Culture Shock: Heard the one about the Catholic, the Protestant and the sitcom?

What’s the difference between ‘Fawlty Towers’, ‘The Office’, ‘Curb Your Enthusiasm’ and ‘Mrs Brown’s Boys’? From the way they’re made to the way their audiences respond, each has its own, almost religious approach

When I was a child my favourite sitcoms often featured scenarios like this: a bucket of water is balanced on a door jamb. Characters wander in, around and near the bucket, in a sort of teasing dance. Eventually the bucket falls on a hapless head, and everyone in my sitting room cracks up. “I knew that was going to happen,” I say, chuckling happily. The character says a catchphrase. “I knew he was going to say that,” I add.

The conventions of the studio sitcom were formalised back in the 1950s and 1960s, and for a long time they didn’t change. Shot with multiple cameras on limited sets in front of a studio audience, they were filled with wacky neighbours, stuffy authority figures, unlikely misunderstandings, dysfunctional families, long-suffering spouses and laugh tracks (from studio audiences or from Charlie Douglass’s patented, Mellotron-like Laff Box).

Predictable doesn't mean bad. Funniness often comes not from punchlines but from how the punchline arrives – a dark comedic art known as "timing". The best sitcoms dealt with their genre's restrictions in creative ways. Fawlty Towers saw Basil Fawlty running full tilt into the artificiality of sitcom situations; The Young Ones just smashed them to bits. M*A*S*H would veer towards drama and shed its laugh track in poignant episodes. Cheers made it a matter of pride that throughout the first season its characters never left the bar. Frasier reframed sitcom formulas as a theatrical comedy of manners. Only Fools and Horses just did it all really, really well.

Thematic trends came and went: the family sitcom was supplanted by the work-based sitcom, then by pseudo-families of twentysomethings hanging out, then by the family sitcom again.


In the past few decades sitcoms have seen a Cambrian explosion of style and content. It started with a simple split: as well as set-based offerings with studio audience (Friends, Father Ted), there were suddenly many single-camera productions, filmed on location, like movies, and without laugh tracks (such as The Office, 30 Rock and It's Always Sunny in Philadelphia). The latter often tended to mix "I knew that was going to happen" moments with "I didn't see that coming" ones.

The proliferation of this approach was liberating for writers and loved by critics. Without set restrictions and a studio audience laughing along, it was easier to play in the spaces between laughter and other emotions (embarrassment, sadness, boredom or anger). It was also easier to delve into realism, often using a mock-documentary format. What made The Office, Ricky Gervais's comedy of embarrassment, so hilariously excruciating were the realistically shaky cameras and authentically awkward silences. Even former creators of classic studio sitcoms moved into single-camera territory. (For example, Larry David, cowriter of Seinfeld, became the writer-star of Curb Your Enthusiasm.)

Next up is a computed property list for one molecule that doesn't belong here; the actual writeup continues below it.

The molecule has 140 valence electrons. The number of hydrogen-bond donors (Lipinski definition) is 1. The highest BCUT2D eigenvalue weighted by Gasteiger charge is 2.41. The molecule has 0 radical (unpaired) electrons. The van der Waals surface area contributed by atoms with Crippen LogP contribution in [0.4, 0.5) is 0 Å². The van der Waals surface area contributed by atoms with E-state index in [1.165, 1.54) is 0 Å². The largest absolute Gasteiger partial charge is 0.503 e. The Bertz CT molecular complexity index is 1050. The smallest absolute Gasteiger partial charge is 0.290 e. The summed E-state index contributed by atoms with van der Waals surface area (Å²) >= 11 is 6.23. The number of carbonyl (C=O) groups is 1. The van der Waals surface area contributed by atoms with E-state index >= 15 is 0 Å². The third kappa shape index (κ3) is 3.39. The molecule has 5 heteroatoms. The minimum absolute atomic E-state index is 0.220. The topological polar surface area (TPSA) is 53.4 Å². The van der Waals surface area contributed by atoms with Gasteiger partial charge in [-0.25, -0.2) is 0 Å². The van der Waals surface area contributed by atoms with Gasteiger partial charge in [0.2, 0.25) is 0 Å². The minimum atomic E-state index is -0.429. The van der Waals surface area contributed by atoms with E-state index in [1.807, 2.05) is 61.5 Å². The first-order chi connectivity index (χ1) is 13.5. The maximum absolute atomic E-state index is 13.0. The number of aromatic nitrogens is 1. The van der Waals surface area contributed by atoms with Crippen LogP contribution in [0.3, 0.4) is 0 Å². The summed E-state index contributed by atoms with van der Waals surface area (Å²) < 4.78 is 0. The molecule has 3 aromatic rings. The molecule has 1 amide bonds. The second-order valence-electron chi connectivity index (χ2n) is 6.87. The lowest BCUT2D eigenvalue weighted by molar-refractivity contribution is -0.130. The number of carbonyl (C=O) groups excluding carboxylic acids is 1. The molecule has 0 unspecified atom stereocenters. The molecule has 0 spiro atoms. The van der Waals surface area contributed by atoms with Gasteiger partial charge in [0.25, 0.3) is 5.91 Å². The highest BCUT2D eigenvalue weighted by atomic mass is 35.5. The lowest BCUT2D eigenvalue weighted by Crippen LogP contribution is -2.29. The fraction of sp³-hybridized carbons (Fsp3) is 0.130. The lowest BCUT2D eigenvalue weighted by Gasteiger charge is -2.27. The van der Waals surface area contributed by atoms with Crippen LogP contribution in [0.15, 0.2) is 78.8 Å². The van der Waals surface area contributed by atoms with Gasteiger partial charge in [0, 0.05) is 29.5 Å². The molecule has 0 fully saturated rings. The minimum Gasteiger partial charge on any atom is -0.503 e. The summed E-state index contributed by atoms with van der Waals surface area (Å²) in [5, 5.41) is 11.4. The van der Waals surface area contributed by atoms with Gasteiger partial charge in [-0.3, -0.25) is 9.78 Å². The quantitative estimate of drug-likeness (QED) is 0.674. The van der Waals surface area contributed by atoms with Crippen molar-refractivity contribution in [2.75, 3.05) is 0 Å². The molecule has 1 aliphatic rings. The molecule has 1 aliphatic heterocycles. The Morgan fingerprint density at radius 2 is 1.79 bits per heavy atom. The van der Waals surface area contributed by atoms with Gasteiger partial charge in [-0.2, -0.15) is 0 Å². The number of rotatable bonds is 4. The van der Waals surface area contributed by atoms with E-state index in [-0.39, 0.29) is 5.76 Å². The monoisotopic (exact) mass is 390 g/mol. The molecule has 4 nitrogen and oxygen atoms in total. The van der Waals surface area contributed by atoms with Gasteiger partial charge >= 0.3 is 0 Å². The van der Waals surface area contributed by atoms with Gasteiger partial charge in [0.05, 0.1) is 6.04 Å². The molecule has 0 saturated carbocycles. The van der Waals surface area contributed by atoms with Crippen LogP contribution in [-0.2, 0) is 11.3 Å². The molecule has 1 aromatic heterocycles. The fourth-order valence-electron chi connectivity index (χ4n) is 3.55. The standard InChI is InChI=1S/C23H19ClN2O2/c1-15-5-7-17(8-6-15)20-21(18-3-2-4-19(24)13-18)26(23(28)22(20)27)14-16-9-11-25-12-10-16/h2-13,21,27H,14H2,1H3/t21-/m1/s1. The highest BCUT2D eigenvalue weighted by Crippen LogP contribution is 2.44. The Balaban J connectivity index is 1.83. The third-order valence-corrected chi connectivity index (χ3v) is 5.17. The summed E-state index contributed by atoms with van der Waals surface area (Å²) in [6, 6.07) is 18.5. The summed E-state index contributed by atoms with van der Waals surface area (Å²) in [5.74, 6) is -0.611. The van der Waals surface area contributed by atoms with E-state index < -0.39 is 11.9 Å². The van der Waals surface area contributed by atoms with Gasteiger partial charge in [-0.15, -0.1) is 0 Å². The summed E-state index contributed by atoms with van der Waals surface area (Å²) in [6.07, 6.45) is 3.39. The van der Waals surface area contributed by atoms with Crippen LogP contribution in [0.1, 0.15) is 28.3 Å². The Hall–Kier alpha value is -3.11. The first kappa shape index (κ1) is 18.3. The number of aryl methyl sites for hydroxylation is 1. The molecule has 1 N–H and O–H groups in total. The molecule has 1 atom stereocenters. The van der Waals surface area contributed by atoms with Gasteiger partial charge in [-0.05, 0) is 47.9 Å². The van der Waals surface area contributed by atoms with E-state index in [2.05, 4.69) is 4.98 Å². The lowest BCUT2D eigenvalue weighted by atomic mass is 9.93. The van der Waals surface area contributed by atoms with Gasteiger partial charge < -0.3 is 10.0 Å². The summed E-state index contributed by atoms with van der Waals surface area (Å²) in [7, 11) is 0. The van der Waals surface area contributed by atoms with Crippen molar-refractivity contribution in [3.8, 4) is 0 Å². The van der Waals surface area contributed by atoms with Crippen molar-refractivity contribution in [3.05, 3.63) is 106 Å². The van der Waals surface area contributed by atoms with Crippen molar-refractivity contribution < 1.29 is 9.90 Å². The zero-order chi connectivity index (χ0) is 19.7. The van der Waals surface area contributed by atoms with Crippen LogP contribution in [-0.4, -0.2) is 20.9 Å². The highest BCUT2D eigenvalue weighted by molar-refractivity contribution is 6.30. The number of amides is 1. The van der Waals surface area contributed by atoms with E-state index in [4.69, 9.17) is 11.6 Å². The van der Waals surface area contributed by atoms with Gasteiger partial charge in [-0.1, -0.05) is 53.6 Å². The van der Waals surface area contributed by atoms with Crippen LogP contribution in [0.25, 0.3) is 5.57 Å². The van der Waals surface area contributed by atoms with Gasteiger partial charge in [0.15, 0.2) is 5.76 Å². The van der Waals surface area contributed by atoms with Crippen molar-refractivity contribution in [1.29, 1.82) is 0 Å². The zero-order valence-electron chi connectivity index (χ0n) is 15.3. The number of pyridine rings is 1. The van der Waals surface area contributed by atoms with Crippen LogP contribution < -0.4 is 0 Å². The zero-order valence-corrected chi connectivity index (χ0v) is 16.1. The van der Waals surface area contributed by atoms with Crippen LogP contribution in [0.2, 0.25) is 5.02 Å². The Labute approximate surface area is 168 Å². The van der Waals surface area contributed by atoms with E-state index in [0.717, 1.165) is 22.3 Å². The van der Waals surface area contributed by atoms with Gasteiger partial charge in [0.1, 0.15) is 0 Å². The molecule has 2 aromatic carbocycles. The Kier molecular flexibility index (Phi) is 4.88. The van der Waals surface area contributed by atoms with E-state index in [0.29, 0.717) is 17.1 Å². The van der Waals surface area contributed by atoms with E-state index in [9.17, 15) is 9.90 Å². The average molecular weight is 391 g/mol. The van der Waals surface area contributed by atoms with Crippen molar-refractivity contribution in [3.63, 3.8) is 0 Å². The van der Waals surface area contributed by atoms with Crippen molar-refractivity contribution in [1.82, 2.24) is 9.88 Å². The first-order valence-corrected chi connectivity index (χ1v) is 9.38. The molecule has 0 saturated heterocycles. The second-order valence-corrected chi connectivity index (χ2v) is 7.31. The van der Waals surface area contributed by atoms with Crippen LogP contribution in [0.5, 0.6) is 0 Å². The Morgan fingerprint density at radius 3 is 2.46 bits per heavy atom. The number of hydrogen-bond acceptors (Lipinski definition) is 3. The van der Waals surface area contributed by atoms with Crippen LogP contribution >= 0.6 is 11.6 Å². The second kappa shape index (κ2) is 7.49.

Loosening the rules allowed for genre ambiguity. The dramedy was born. There was a spate of darkly comic programmes, such as The Big C, Weeds and Nurse Jackie, which had dramatic scenarios at their core: cancer, drug dealing, addiction.

There followed a number of excellent dramas founded on sitcom scenarios, with dark comedy creeping in at the edges: Breaking Bad (chemistry teacher makes meth), Being Human (ghost, werewolf and vampire share a house) and Life on Mars (policeman goes back in time to the 1970s).

Eventually all the shaky cameras, mock-documentary formats (Parks and Recreation, Twenty Twelve, Modern Family), celebrities playing themselves (Don't Trust the B– in Apt 23, Curb Your Enthusiasm, Episodes) and satirical shows within shows (Episodes, Extras) made the single-camera sitcom look as rule-bound as its forebears. So more recently there has been a new batch of brilliant outliers, such as Louie (from Louis CK, formerly creator of a failed studio sitcom, Lucky Louie), Broad City and High Maintenance, which borrow their aesthetics and meandering structures from indie cinema. Often beautifully filmed, they wander unpredictably between comedy and pathos, and feel fresh and new.

That's the evolution of the sitcom. But, to paraphrase Darwin denialists, if we came from monkeys, why are there still monkeys? The Big Bang Theory, an old-fashioned sitcom, filmed in front of a studio audience and awash with pratfalls, catchphrases and (more unusually) science jokes, is the biggest show on the planet. Its stars recently lobbied for $1 million each an episode. Mrs Brown's Boys is also quite popular, I believe.

Why do the old-fashioned sitcoms thrive amid all the newer forms? Here's a theory: the single-camera comedies, with their personalised plots and sophisticated close-ups, are an intimate experience based on an almost Protestant belief that your laughter is between you and your own comedy god. With the studio sitcom your laughter is mediated by a studio audience, and the situations, even when subverted, have the familiarity of ritual. It's basically Catholicism. It's why millions still tune in to watch Sheldon on The Big Bang Theory say "Bazinga". They knew he was going to say that. They can practically join in.

Fintan O’Toole is on leave